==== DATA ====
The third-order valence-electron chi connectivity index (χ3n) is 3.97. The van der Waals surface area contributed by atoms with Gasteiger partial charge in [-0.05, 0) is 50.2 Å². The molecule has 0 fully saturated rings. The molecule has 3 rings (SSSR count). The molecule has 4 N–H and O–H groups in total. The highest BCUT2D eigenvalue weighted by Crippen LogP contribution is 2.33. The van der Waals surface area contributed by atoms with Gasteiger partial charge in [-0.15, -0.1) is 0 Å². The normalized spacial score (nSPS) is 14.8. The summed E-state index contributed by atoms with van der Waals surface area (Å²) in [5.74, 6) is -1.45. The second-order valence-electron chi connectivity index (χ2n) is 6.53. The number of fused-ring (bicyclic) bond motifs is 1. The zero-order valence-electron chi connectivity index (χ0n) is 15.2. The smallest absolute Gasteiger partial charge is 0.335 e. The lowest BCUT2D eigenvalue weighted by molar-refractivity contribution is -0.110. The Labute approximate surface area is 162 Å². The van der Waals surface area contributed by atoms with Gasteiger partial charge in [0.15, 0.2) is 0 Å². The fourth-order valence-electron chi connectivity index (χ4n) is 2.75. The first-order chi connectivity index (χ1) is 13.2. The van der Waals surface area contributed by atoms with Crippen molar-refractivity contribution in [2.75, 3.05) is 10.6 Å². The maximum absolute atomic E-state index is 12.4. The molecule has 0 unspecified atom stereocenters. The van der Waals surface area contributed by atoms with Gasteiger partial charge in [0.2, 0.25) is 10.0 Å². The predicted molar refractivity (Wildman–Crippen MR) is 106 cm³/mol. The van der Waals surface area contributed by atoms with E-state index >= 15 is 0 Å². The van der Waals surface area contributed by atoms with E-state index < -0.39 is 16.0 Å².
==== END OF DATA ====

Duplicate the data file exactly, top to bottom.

The third-order valence-electron chi connectivity index (χ3n) is 3.97. The van der Waals surface area contributed by atoms with Gasteiger partial charge in [-0.05, 0) is 50.2 Å². The molecule has 0 fully saturated rings. The molecule has 3 rings (SSSR count). The molecule has 4 N–H and O–H groups in total. The highest BCUT2D eigenvalue weighted by Crippen LogP contribution is 2.33. The van der Waals surface area contributed by atoms with Gasteiger partial charge in [-0.15, -0.1) is 0 Å². The normalized spacial score (nSPS) is 14.8. The summed E-state index contributed by atoms with van der Waals surface area (Å²) in [5.74, 6) is -1.45. The second-order valence-electron chi connectivity index (χ2n) is 6.53. The number of fused-ring (bicyclic) bond motifs is 1. The zero-order valence-electron chi connectivity index (χ0n) is 15.2. The smallest absolute Gasteiger partial charge is 0.335 e. The lowest BCUT2D eigenvalue weighted by molar-refractivity contribution is -0.110. The Labute approximate surface area is 162 Å². The van der Waals surface area contributed by atoms with Gasteiger partial charge in [0.15, 0.2) is 0 Å². The fourth-order valence-electron chi connectivity index (χ4n) is 2.75. The first-order chi connectivity index (χ1) is 13.2. The van der Waals surface area contributed by atoms with Crippen molar-refractivity contribution in [2.75, 3.05) is 10.6 Å². The maximum absolute atomic E-state index is 12.4. The molecule has 0 unspecified atom stereocenters. The van der Waals surface area contributed by atoms with Gasteiger partial charge in [0.2, 0.25) is 10.0 Å². The predicted molar refractivity (Wildman–Crippen MR) is 106 cm³/mol. The van der Waals surface area contributed by atoms with E-state index >= 15 is 0 Å². The van der Waals surface area contributed by atoms with E-state index < -0.39 is 16.0 Å².